It’s been a busy, um… year and a bit, and my blogging habit has fallen over a little bit, but hey guess what: I still have opinions about museums! A little while ago, I visited a really cool museum in Lübeck, the Hansemuseum.
I was predisposed to like this museum, since I’m from Hamburg, a proud Hanseatic city, and since historical economics and trade is my favourite academic interest. But even with my biases, I think this was a very well designed museum.
A video of me using my ticket to activate a display screen with the German version of its content.
First of all, it had a lot of cool digital toys. The tickets come with a RFID chip, which allows you to select a language at the beginning of the exhibition, and then change many of the screen displays to that language with a touch. Other displays simply repeated the same information in several languages, but I thought the customisable screens were a very clever idea to save space, and also engage visitors.
There were also a lot of infographics. The infographic was a major method of information delivery in most of the rooms. As a very visual person, who gets tired and distracted standing around reading large blocks of dry text on walls, I found this a very effective and pleasing way to absorb the information. Colours, images, and symbols make learning a more pleasant experience.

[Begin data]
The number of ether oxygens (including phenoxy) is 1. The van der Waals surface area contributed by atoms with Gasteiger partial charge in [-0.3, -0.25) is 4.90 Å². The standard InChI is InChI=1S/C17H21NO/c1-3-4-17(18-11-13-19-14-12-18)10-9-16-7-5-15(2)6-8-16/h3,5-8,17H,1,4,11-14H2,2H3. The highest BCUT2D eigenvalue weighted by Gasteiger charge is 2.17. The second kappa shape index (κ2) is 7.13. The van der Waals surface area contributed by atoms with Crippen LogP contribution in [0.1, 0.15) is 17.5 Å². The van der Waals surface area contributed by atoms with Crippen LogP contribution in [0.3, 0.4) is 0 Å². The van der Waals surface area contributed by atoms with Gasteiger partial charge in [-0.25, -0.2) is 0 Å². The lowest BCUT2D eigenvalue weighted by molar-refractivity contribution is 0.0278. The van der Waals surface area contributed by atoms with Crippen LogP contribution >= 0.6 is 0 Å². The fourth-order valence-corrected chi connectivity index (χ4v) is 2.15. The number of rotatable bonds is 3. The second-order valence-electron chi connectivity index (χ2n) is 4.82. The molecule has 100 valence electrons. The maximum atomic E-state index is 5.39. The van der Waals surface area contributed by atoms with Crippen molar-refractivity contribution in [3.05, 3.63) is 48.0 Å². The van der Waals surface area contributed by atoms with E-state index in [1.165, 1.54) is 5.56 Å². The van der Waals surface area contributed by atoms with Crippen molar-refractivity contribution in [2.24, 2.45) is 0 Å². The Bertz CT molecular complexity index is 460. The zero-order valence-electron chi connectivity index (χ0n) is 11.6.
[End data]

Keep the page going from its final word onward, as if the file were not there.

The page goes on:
You might notice that all but one of the images so far have shown light text on a dark background. This is part of the last aspect of the museum that really pleased me. The exhibition was divided into two kinds of rooms. The light on a dark background rooms presented interpretation: concepts, narrative, and reproductions.
These rooms were interspersed with lighter rooms, characterised by dark text on light background, and displays of actual artefacts.
To me, these functioned like an evidence section to the claims made in the darker rooms. Of course, by their very nature they still present interpretation, but I like the break between the two different kinds of information and presentation. Unfortunately they suffer from the problem traditional museum rooms often have, that it’s difficult to tell which order to look at things in to cross the room without missing anything. But overall it’s effective!
If you’re ever in Lübeck, I definitely recommend looking into the museum. Although if you have mobility access needs, maybe check in with them first.